Review – The Hunt

I’m probably pretty late to this party, but this film just finally made it to theaters in my area. Danish auteur Thomas Vinterberg has crafted a razor-sharp film that deals with how society can turn a lie into truth, and how certain societal institutions can spur that into action.

The plot revolves around Lucas(Mikkelsen), a man who works at the town kindergarten who lives a somewhat lonely life amongst his friends. Things start to turn around though when his son decides to come live with him, and he sparks up a romance with a woman who works with him. It all comes crashing down when Klara, the daughter of his best friend who also goes to his kindergarten, makes a little lie regarding molestation from Lucas. The following proceedings and investigation into his life upend his entire life.

Mads Mikkelsen gives one of the greatest performances of his career, and it’s not often enough we get to see him play a regular guy. He is in a certain prime of his career right now, and is always engaging to watch.(If you haven’t seen his work on Hannibal, correct that mistake) The rest of the acting is top notch as well. Each character turns out sympathetic in some way despite the consequences they thrust upon Lucas.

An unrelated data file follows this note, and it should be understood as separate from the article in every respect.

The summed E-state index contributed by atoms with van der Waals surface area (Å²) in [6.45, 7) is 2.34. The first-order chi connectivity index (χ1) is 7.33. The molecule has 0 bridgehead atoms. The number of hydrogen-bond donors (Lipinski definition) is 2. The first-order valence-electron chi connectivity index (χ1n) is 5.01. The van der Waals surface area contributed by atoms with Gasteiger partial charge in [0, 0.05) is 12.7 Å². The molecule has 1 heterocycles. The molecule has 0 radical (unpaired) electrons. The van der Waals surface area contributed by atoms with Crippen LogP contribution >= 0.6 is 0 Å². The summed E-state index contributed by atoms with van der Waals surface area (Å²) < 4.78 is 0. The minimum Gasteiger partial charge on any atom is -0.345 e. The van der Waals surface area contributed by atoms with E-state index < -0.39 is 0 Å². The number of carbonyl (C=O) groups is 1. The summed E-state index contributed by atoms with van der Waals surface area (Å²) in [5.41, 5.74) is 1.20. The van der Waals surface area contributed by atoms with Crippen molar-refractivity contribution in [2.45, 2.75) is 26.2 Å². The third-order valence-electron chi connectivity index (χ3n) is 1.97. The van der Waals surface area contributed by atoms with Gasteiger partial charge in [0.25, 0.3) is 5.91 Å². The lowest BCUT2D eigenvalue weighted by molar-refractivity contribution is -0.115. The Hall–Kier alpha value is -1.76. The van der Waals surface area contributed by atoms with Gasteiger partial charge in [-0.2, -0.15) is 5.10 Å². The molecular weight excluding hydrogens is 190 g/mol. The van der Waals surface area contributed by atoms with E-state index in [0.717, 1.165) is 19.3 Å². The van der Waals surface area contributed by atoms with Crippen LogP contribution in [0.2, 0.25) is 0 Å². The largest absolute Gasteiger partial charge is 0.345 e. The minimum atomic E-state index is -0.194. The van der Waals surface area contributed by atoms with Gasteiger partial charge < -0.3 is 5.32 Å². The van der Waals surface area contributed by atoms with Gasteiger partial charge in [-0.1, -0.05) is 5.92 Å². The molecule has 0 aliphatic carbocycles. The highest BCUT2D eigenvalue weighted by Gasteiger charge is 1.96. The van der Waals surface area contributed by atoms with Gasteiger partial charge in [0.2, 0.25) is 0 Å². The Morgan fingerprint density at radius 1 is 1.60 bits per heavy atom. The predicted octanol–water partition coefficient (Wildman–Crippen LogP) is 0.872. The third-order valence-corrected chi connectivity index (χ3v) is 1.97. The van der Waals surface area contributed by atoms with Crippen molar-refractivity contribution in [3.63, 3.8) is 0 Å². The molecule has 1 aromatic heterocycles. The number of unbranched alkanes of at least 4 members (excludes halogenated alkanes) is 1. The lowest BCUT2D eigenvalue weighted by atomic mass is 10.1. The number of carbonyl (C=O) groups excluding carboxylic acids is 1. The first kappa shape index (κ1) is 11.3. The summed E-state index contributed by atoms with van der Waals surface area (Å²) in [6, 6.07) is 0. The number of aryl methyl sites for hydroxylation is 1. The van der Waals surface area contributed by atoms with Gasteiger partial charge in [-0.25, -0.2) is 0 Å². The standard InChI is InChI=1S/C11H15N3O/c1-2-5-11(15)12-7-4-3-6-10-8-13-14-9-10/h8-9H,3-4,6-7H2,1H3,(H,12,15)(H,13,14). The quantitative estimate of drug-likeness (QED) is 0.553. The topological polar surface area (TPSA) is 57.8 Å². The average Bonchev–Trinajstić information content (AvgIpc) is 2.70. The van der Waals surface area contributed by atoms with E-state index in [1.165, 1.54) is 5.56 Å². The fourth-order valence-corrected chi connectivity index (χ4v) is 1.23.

That’s the real strength of Vinterberg’s direction here. He places a real “what would you do?” attitude upon the audience with each character. While you know the entire time Lucas is completely innocent, you also can’t necessarily blame other’s for the actions they take towards him, as they believe him to be a child molester. You can’t blame them for believing that Klara, a child, wouldn’t lie about something as serious as this.

The Hunt is a stark examination of ostracism from society. I remember thinking to myself halfway through the film that even if divine intervention showed everyone his innocence, Lucas’s life would still never recover from the incident. This film keeps to that mindframe until the credits roll. As the accusations rise, he almost begins to believe them, and in turn pushes away those who want to help him. It’s a very interesting look at the effects of ostracism and a fully engaging film.

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